Low-code + customization: 6 features you need
Full Transcript of Video
In this video, I’ll show you 6 customization features you need in any enterprise-level low code platform…and I think this is an important thing to demonstrate because one of the most common myths about low-code is that it locks you down and limits your customization options.
The fact is, that’s not true for all tools. Sure, some are quite limited, and they do lock you into their platform. But, not all. And if you do your homework before you buy you’ll be able to avoid those tools and this video should help you know what to look for.
I’ll go over 6 different customization features that will:
- give you maximum flexibility to do whatever your business needs,
- reduce the overall limitations of the tool so it will meet your needs long term,
- and finally help eliminate vendor lockin, so you’re not tied down to the software.
Sound good? Let’s get started.
The first feature you should look for is the ability to edit at the code level. Of course, every low-code tool lets you edit visually…but…not every low-code tool also lets you edit at the code level…and this is important because it gives you added flexibility and removes a lot of the limitations you’ll run into as you use the tool.
So if you run into something you can’t do with the visual editor, you’re not stuck! You can dive into the code and do it that way, and that’s a huge advantage in terms of bypassing the tools limits.
And let me be clear…a visual editor will be fine for most things. But, the option to edit at the code level gives you maximum flexibility and really lets you create applications that do exactly what you want.
The second feature is the ability to edit the applications outside of the platform. And I know, this sounds similar to the last point, but it has a big difference.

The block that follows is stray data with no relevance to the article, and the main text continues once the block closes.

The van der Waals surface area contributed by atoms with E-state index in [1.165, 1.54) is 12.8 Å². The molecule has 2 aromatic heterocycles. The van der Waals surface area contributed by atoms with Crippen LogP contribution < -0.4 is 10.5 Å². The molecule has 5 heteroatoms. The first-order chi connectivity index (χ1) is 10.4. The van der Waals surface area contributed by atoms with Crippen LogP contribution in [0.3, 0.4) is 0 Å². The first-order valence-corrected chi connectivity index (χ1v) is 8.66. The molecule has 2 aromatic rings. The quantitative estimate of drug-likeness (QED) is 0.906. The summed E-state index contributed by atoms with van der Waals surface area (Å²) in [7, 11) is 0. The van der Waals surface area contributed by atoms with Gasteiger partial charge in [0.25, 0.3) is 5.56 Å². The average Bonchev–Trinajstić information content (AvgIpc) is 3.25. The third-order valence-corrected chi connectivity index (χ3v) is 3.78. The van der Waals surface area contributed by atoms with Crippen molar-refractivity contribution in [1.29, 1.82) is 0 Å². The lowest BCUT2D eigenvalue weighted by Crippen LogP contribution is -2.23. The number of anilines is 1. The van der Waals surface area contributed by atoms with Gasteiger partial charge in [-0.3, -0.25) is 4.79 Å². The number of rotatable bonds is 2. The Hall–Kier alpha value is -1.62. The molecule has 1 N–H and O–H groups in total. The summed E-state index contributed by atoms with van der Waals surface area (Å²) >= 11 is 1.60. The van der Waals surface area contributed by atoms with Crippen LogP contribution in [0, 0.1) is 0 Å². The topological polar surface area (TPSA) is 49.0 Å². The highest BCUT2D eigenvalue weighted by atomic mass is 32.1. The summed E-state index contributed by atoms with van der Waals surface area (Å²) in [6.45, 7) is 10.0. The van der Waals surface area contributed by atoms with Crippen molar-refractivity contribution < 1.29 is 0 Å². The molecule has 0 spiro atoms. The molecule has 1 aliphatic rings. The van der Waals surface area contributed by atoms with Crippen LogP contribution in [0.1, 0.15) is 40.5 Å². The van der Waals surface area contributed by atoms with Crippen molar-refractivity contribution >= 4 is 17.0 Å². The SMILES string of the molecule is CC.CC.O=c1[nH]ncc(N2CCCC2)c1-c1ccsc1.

For instance, as I showed before, I can edit my files at the code level….within the platform. But…if I can only edit within the platform, what happens if I want to stop using it down the road? I’m stuck. Thankfully, that’s not the case here. I can find that same file on my PC, and edit it in a regular text editor–-which is completely separate from the platform.
And this is so important because it eliminates vendor lockin. If I wanted to leave the platform, I can still use and maintain my applications. Again, this is a feature that you probably won’t need often, but will be critical if you do need it…and it goes a long way towards protecting your investment.
The third feature is you want a tool that creates applications using standard languages and frameworks. And this is important for a few reasons. First, taking the last point one step further…what happens if these files that I can edit outside of the platform were all in some proprietary language? I’d be stuck. You want a tool that generates applications with standard languages like Java, HTML, and xml as you here…but then also has clean, human-readable code that a developer can edit if necessary.
Now the other reason this is important is because it helps with integration. If there are third-party libraries or software you want to integrate with your applications, you’ll run into trouble if they’re built on proprietary languages. A tool that’s built on open frameworks and standard languages opens the door to integrating with other tools…but most importantly, let’s you integrate with the tools you’re already using.